Tuesday, April 26, 2011

Crowd-Sourcing Safety?

Guards in protective gear near the
Fukushima-1 nuclear plant's main gate,
Al Jazeera news reports that a group of techies involved with the Toyko HackerSpace are heading a project to make information about radiation levels in northeast Japan more accurate and available to those living there.

Safecast.org has been handing out Geiger counters to residents and running them around the affected areas around the damaged Fukushima Daiichi plant.  The information is updated to the website, which aggregates data from government agencies and charity organizations who are also watching radiation levels.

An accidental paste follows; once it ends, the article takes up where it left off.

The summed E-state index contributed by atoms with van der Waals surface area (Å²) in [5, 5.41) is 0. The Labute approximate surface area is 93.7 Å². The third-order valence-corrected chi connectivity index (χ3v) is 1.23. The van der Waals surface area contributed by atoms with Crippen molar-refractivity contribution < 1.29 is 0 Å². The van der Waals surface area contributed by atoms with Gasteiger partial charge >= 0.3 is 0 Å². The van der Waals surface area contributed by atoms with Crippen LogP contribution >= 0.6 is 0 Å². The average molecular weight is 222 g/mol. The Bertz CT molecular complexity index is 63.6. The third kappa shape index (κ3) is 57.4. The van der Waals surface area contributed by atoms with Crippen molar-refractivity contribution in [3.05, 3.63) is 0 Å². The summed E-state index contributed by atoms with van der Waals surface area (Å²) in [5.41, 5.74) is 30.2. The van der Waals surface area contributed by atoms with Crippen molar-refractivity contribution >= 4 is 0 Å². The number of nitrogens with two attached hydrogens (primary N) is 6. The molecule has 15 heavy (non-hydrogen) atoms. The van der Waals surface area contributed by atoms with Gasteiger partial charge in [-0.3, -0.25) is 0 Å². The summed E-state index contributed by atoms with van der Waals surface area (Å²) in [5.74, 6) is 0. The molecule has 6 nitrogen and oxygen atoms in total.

The goal is to provide information that is more transparent, regularly updated, and localized than is currently available.  People in Japan are already living in perpetual uncertainty, not knowing whether another plate-tectonic  event is about to ravage what meager stability they have forged.  The inconsistent reports of radiation levels in the air, the food, and the water leave people essentially making decisions blind.  

There's a lot that could be said about the responsibility of government in disaster situations.  The problem in Japan doesn't just amount to a lack of government response - it's also an issue of transparency.  Numbers that are reported are hard to contextualize because the radiation-measuring process isn't clear and residents have no way to fact-check the information.  

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